342 Mile Cycle Raises Funds for Children’s Camp

Written by: Posted on: 4 May 2018

The Salvation Army’s Central East Division is hosting a children’s camp in May. The camp, which extends over several towns in the division, is designed to provide children with a week of activities,and to teach them more about God and faith. However, raising sufficient funds to allow a maximum number of children to attend is a bit of challenge. Major Martin Hill, Divisional Commander of the Central East Division, took up the challenge when he decided to cycle 342 miles, visiting all the corps in the region, and raising funds on the way. The mammoth cycle has been completed and Major Hill raised a very respectable £4000.

According to Major Hill, he wanted to achieve three goals:

Raise the profile of the children’s camp and encourage corps to structure their advertising so they can reach more children than those who simply attend on a Sunday.

Raise money so children who may not have had the opportunity to attend can do so.

Meet and build relationships with people from every corps within the division.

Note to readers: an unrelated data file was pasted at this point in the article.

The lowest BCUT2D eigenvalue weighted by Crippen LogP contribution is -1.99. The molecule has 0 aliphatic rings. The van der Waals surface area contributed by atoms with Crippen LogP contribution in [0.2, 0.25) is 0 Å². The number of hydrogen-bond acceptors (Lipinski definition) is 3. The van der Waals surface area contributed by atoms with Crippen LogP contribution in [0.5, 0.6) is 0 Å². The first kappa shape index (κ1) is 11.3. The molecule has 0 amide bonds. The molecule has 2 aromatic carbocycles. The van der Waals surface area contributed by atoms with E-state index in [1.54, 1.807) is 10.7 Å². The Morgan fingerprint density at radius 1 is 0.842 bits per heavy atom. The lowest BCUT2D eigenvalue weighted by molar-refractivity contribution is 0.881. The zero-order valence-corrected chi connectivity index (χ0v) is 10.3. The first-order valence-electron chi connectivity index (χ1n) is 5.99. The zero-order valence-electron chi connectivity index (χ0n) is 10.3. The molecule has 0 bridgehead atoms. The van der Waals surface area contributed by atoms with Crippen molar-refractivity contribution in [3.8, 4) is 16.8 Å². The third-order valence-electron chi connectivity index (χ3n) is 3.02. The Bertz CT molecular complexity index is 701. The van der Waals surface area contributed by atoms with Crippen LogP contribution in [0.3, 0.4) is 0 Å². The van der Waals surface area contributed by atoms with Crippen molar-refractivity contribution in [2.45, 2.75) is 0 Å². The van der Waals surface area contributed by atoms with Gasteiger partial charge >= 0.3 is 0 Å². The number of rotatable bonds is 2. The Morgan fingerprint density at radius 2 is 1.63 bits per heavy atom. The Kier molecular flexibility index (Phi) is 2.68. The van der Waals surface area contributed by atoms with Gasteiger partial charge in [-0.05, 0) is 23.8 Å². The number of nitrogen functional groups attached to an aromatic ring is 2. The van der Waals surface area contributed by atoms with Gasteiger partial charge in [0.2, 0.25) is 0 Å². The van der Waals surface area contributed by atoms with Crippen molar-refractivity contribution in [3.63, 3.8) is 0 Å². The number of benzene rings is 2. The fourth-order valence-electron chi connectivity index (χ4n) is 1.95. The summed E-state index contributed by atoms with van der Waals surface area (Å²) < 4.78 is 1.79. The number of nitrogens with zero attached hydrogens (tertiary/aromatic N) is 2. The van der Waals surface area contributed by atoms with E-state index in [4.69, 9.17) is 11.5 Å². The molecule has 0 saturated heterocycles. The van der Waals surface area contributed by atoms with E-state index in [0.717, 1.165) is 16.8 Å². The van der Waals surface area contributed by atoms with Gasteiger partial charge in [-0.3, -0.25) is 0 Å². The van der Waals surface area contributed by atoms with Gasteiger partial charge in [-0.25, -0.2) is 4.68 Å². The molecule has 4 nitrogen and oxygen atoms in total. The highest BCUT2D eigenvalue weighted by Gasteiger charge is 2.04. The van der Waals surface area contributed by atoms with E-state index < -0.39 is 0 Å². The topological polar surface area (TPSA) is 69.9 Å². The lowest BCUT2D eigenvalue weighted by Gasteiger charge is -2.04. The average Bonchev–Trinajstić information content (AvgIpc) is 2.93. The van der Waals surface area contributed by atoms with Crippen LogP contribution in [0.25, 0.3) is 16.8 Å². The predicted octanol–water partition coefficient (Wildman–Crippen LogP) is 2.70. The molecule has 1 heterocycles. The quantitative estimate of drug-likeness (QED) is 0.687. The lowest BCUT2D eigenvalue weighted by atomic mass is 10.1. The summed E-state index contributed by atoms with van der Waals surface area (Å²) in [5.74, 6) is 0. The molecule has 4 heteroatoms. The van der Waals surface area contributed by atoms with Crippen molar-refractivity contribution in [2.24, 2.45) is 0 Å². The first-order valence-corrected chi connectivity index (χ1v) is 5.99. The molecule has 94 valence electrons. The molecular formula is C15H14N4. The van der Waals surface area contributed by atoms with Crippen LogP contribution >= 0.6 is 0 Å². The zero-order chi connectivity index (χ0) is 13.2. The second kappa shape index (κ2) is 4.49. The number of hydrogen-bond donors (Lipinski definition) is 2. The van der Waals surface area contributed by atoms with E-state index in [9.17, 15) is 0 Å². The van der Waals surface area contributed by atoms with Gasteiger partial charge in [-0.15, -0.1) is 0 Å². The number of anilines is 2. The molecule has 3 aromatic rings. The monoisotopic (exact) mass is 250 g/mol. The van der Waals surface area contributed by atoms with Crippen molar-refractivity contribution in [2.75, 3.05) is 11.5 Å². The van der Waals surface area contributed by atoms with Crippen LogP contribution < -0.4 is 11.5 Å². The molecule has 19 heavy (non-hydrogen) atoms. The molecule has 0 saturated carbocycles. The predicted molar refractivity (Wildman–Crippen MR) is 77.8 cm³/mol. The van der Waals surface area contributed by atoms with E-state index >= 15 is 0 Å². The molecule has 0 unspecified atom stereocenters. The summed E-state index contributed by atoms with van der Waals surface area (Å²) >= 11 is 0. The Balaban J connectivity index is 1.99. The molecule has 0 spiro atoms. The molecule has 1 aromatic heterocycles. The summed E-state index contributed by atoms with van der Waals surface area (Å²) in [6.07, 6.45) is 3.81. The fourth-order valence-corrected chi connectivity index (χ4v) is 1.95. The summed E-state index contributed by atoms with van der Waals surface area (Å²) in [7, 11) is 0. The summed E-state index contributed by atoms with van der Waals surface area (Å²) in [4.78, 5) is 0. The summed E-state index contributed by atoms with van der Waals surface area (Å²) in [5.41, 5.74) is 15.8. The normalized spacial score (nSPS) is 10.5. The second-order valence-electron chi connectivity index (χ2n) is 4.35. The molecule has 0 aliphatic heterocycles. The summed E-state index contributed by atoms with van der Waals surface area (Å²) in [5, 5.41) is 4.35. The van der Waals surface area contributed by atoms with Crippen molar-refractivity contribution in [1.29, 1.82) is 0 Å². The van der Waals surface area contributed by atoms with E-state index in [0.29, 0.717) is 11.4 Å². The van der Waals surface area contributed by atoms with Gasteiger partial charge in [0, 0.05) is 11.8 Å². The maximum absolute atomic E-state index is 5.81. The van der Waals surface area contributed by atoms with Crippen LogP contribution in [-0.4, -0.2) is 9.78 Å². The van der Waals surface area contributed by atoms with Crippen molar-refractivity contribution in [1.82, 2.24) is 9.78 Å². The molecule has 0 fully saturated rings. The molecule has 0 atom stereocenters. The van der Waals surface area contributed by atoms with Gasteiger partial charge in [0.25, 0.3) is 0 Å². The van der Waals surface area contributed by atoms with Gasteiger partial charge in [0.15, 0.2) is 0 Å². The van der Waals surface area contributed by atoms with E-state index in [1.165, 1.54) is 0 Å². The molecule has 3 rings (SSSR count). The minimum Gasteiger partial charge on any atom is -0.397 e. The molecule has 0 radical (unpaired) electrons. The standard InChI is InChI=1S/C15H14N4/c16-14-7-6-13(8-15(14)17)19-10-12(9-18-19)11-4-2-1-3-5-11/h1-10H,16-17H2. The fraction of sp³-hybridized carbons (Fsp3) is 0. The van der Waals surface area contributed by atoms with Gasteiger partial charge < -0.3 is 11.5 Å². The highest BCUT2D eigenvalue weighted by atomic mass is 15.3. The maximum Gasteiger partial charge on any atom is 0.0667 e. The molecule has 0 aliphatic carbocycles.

It’s one thing to come up with the idea to cycle around the division; it’s another to get down to the physical nitty gritty. As someone who enjoys being fit Major Hill was already in good shape. However, there is a difference between enjoying a good run and being able to cycle for five days. And, there was also one important obstacle to overcome: Hill had to buy a bike.

Once properly equipped, Hill embarked on his mission to get cycling fit. Over the five weeks leading up to the event, Hill gradually built up the distance he cycled, while also going to the gym every day. Weekends were reserved for one long cycle to build up endurance.

Endurance is not enough

You can be fit enough to peddle all day every day, but you also need a positive mindset to keep you motivated to carry on no matter how saddle sore you are. One of Major Hill’s tricks was not to think too much about it, but instead to focus on the schedule and enjoy the reception and support of the people who met him at each stop. Knowing that other people believed in and shared his cause helped to keep him on course.

It’s also important to take care of your body on a physically demanding challenge. Major Hill relaxed his muscles in hot baths every evening he was on the road, but nothing makes as big a difference as proper rest. This is something that Hill made sure to do when he got back home. The fact that he raised over £4000 pounds also helps to make all the work worthwhile.

Going forward

Major Hill hasn’t sworn off cycling in the long run, but for now, his bike is also enjoying a well-deserved rest … in the shed.